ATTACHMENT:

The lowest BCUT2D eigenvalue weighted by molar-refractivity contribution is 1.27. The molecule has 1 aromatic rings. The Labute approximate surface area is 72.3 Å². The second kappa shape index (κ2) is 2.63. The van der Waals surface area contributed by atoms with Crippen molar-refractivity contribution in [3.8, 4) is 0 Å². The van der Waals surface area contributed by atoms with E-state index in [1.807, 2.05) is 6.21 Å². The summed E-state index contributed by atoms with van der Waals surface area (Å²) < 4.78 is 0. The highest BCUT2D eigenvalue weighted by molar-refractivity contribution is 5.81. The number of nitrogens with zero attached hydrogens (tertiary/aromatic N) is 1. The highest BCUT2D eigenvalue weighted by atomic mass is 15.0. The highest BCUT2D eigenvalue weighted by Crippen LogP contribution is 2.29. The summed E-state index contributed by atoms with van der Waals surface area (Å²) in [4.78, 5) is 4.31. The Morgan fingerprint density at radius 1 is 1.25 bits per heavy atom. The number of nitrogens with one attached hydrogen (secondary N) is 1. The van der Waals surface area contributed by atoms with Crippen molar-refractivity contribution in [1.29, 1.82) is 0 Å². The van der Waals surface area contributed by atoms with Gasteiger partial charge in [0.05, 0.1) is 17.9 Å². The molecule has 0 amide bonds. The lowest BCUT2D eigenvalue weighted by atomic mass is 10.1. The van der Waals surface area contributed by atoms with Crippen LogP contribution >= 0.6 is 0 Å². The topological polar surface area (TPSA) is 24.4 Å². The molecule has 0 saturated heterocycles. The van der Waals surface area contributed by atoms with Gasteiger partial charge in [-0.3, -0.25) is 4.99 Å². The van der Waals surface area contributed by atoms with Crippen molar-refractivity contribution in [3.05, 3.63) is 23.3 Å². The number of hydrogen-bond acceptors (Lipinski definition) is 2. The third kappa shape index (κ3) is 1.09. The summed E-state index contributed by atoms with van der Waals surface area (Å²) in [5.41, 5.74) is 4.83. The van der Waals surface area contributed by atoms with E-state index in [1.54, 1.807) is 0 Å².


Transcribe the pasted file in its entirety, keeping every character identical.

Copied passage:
The lowest BCUT2D eigenvalue weighted by molar-refractivity contribution is 1.27. The molecule has 1 aromatic rings. The Labute approximate surface area is 72.3 Å². The second kappa shape index (κ2) is 2.63. The van der Waals surface area contributed by atoms with Crippen molar-refractivity contribution in [3.8, 4) is 0 Å². The van der Waals surface area contributed by atoms with E-state index in [1.807, 2.05) is 6.21 Å². The summed E-state index contributed by atoms with van der Waals surface area (Å²) < 4.78 is 0. The highest BCUT2D eigenvalue weighted by molar-refractivity contribution is 5.81. The number of nitrogens with zero attached hydrogens (tertiary/aromatic N) is 1. The highest BCUT2D eigenvalue weighted by atomic mass is 15.0. The highest BCUT2D eigenvalue weighted by Crippen LogP contribution is 2.29. The summed E-state index contributed by atoms with van der Waals surface area (Å²) in [4.78, 5) is 4.31. The Morgan fingerprint density at radius 1 is 1.25 bits per heavy atom. The number of nitrogens with one attached hydrogen (secondary N) is 1. The van der Waals surface area contributed by atoms with Crippen molar-refractivity contribution in [1.29, 1.82) is 0 Å². The van der Waals surface area contributed by atoms with Gasteiger partial charge in [0.05, 0.1) is 17.9 Å². The molecule has 0 amide bonds. The lowest BCUT2D eigenvalue weighted by atomic mass is 10.1. The van der Waals surface area contributed by atoms with Crippen LogP contribution >= 0.6 is 0 Å². The topological polar surface area (TPSA) is 24.4 Å². The molecule has 0 saturated heterocycles. The van der Waals surface area contributed by atoms with Gasteiger partial charge in [-0.3, -0.25) is 4.99 Å². The van der Waals surface area contributed by atoms with Crippen molar-refractivity contribution in [3.05, 3.63) is 23.3 Å². The number of hydrogen-bond acceptors (Lipinski definition) is 2. The third kappa shape index (κ3) is 1.09. The summed E-state index contributed by atoms with van der Waals surface area (Å²) in [5.41, 5.74) is 4.83. The van der Waals surface area contributed by atoms with E-state index in [1.54, 1.807) is 0 Å².